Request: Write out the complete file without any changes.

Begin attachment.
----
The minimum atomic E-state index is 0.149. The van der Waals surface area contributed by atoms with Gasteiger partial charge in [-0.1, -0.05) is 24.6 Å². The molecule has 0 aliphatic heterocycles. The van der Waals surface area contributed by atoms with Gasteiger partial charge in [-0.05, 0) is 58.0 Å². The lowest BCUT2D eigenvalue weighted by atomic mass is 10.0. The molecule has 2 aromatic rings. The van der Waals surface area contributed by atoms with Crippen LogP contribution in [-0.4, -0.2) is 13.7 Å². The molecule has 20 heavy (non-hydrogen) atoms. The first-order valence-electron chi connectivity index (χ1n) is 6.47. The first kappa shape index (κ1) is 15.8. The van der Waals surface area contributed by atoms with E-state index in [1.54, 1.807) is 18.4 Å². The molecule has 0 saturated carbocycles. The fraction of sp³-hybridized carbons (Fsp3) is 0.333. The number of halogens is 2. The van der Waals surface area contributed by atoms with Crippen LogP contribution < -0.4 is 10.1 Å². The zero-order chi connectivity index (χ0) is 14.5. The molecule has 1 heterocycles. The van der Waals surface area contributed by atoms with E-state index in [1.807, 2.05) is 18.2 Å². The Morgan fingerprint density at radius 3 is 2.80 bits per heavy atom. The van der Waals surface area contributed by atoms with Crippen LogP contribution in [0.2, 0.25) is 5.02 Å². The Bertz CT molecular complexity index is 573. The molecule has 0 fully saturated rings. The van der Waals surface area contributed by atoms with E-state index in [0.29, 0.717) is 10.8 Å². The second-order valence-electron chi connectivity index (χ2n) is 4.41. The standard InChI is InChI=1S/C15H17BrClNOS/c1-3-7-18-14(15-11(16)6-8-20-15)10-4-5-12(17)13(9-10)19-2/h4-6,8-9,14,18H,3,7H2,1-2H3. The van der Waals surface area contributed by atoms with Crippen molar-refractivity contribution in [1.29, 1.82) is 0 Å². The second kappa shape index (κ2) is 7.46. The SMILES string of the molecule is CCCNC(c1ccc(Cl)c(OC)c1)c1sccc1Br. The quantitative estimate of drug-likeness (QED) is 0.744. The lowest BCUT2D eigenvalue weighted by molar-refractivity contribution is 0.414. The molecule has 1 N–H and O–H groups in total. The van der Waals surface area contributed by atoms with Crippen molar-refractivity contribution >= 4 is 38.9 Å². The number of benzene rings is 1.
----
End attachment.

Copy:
The minimum atomic E-state index is 0.149. The van der Waals surface area contributed by atoms with Gasteiger partial charge in [-0.1, -0.05) is 24.6 Å². The molecule has 0 aliphatic heterocycles. The van der Waals surface area contributed by atoms with Gasteiger partial charge in [-0.05, 0) is 58.0 Å². The lowest BCUT2D eigenvalue weighted by atomic mass is 10.0. The molecule has 2 aromatic rings. The van der Waals surface area contributed by atoms with Crippen LogP contribution in [-0.4, -0.2) is 13.7 Å². The molecule has 20 heavy (non-hydrogen) atoms. The first-order valence-electron chi connectivity index (χ1n) is 6.47. The first kappa shape index (κ1) is 15.8. The van der Waals surface area contributed by atoms with E-state index in [1.54, 1.807) is 18.4 Å². The molecule has 0 saturated carbocycles. The fraction of sp³-hybridized carbons (Fsp3) is 0.333. The number of halogens is 2. The van der Waals surface area contributed by atoms with Crippen LogP contribution < -0.4 is 10.1 Å². The zero-order chi connectivity index (χ0) is 14.5. The molecule has 1 heterocycles. The van der Waals surface area contributed by atoms with E-state index in [1.807, 2.05) is 18.2 Å². The Morgan fingerprint density at radius 3 is 2.80 bits per heavy atom. The van der Waals surface area contributed by atoms with Crippen LogP contribution in [0.2, 0.25) is 5.02 Å². The Bertz CT molecular complexity index is 573. The molecule has 0 fully saturated rings. The van der Waals surface area contributed by atoms with E-state index in [0.29, 0.717) is 10.8 Å². The second-order valence-electron chi connectivity index (χ2n) is 4.41. The standard InChI is InChI=1S/C15H17BrClNOS/c1-3-7-18-14(15-11(16)6-8-20-15)10-4-5-12(17)13(9-10)19-2/h4-6,8-9,14,18H,3,7H2,1-2H3. The van der Waals surface area contributed by atoms with Crippen molar-refractivity contribution in [1.29, 1.82) is 0 Å². The second kappa shape index (κ2) is 7.46. The SMILES string of the molecule is CCCNC(c1ccc(Cl)c(OC)c1)c1sccc1Br. The quantitative estimate of drug-likeness (QED) is 0.744. The lowest BCUT2D eigenvalue weighted by molar-refractivity contribution is 0.414. The molecule has 1 N–H and O–H groups in total. The van der Waals surface area contributed by atoms with Crippen molar-refractivity contribution >= 4 is 38.9 Å². The number of benzene rings is 1.